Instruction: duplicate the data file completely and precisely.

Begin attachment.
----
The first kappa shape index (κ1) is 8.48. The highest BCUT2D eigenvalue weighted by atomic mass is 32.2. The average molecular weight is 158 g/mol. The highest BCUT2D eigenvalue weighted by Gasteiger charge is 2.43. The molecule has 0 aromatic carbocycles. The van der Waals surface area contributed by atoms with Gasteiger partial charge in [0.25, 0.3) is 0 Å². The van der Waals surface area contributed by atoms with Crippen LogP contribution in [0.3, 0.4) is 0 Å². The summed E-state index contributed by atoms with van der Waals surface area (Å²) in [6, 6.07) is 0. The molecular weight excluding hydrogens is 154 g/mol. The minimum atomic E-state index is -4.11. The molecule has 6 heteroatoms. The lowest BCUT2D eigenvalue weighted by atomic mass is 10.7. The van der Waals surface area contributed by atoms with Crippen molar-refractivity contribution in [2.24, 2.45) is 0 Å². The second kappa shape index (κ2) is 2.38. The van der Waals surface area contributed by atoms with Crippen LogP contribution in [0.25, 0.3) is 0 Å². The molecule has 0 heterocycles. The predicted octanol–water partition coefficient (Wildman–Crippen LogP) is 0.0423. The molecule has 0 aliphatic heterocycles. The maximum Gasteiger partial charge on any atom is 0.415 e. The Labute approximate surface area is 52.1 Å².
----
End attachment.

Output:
The first kappa shape index (κ1) is 8.48. The highest BCUT2D eigenvalue weighted by atomic mass is 32.2. The average molecular weight is 158 g/mol. The highest BCUT2D eigenvalue weighted by Gasteiger charge is 2.43. The molecule has 0 aromatic carbocycles. The van der Waals surface area contributed by atoms with Gasteiger partial charge in [0.25, 0.3) is 0 Å². The van der Waals surface area contributed by atoms with Crippen LogP contribution in [0.3, 0.4) is 0 Å². The summed E-state index contributed by atoms with van der Waals surface area (Å²) in [6, 6.07) is 0. The molecular weight excluding hydrogens is 154 g/mol. The minimum atomic E-state index is -4.11. The molecule has 6 heteroatoms. The lowest BCUT2D eigenvalue weighted by atomic mass is 10.7. The van der Waals surface area contributed by atoms with Crippen molar-refractivity contribution in [2.24, 2.45) is 0 Å². The second kappa shape index (κ2) is 2.38. The van der Waals surface area contributed by atoms with Crippen LogP contribution in [0.25, 0.3) is 0 Å². The molecule has 0 heterocycles. The predicted octanol–water partition coefficient (Wildman–Crippen LogP) is 0.0423. The molecule has 0 aliphatic heterocycles. The maximum Gasteiger partial charge on any atom is 0.415 e. The Labute approximate surface area is 52.1 Å².